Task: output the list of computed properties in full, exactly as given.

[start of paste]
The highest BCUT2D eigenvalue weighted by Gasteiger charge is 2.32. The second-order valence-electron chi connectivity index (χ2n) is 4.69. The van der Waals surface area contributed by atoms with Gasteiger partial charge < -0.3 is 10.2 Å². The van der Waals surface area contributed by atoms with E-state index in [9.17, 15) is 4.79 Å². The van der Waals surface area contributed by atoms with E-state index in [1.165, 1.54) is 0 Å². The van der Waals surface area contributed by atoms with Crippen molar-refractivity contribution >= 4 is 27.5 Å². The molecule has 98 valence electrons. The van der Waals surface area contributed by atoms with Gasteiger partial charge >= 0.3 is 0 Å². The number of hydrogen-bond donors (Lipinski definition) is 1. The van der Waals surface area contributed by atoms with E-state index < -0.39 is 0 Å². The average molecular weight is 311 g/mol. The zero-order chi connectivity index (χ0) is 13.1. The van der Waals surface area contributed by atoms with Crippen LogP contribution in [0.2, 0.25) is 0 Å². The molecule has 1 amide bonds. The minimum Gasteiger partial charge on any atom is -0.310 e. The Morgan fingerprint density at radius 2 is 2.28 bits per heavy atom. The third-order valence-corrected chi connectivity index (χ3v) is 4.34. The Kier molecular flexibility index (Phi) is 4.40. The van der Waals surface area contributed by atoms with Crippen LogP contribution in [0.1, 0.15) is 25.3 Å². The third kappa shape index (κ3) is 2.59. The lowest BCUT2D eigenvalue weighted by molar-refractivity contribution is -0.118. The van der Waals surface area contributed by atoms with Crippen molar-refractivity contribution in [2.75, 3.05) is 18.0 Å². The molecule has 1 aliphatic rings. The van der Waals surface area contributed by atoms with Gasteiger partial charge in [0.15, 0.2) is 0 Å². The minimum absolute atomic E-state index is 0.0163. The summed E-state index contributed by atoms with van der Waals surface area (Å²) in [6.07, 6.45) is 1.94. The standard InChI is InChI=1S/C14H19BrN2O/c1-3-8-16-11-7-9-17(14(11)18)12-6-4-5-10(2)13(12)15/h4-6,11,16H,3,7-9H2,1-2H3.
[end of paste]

The highest BCUT2D eigenvalue weighted by Gasteiger charge is 2.32. The second-order valence-electron chi connectivity index (χ2n) is 4.69. The van der Waals surface area contributed by atoms with Gasteiger partial charge < -0.3 is 10.2 Å². The van der Waals surface area contributed by atoms with E-state index in [9.17, 15) is 4.79 Å². The van der Waals surface area contributed by atoms with E-state index in [1.165, 1.54) is 0 Å². The van der Waals surface area contributed by atoms with Crippen molar-refractivity contribution >= 4 is 27.5 Å². The molecule has 98 valence electrons. The van der Waals surface area contributed by atoms with Gasteiger partial charge >= 0.3 is 0 Å². The number of hydrogen-bond donors (Lipinski definition) is 1. The van der Waals surface area contributed by atoms with E-state index < -0.39 is 0 Å². The average molecular weight is 311 g/mol. The zero-order chi connectivity index (χ0) is 13.1. The van der Waals surface area contributed by atoms with Crippen LogP contribution in [0.2, 0.25) is 0 Å². The molecule has 1 amide bonds. The minimum Gasteiger partial charge on any atom is -0.310 e. The Morgan fingerprint density at radius 2 is 2.28 bits per heavy atom. The third-order valence-corrected chi connectivity index (χ3v) is 4.34. The Kier molecular flexibility index (Phi) is 4.40. The van der Waals surface area contributed by atoms with Crippen LogP contribution in [0.1, 0.15) is 25.3 Å². The third kappa shape index (κ3) is 2.59. The lowest BCUT2D eigenvalue weighted by molar-refractivity contribution is -0.118. The van der Waals surface area contributed by atoms with Crippen molar-refractivity contribution in [2.75, 3.05) is 18.0 Å². The molecule has 1 aliphatic rings. The van der Waals surface area contributed by atoms with Gasteiger partial charge in [0.15, 0.2) is 0 Å². The minimum absolute atomic E-state index is 0.0163. The summed E-state index contributed by atoms with van der Waals surface area (Å²) in [6.07, 6.45) is 1.94. The standard InChI is InChI=1S/C14H19BrN2O/c1-3-8-16-11-7-9-17(14(11)18)12-6-4-5-10(2)13(12)15/h4-6,11,16H,3,7-9H2,1-2H3.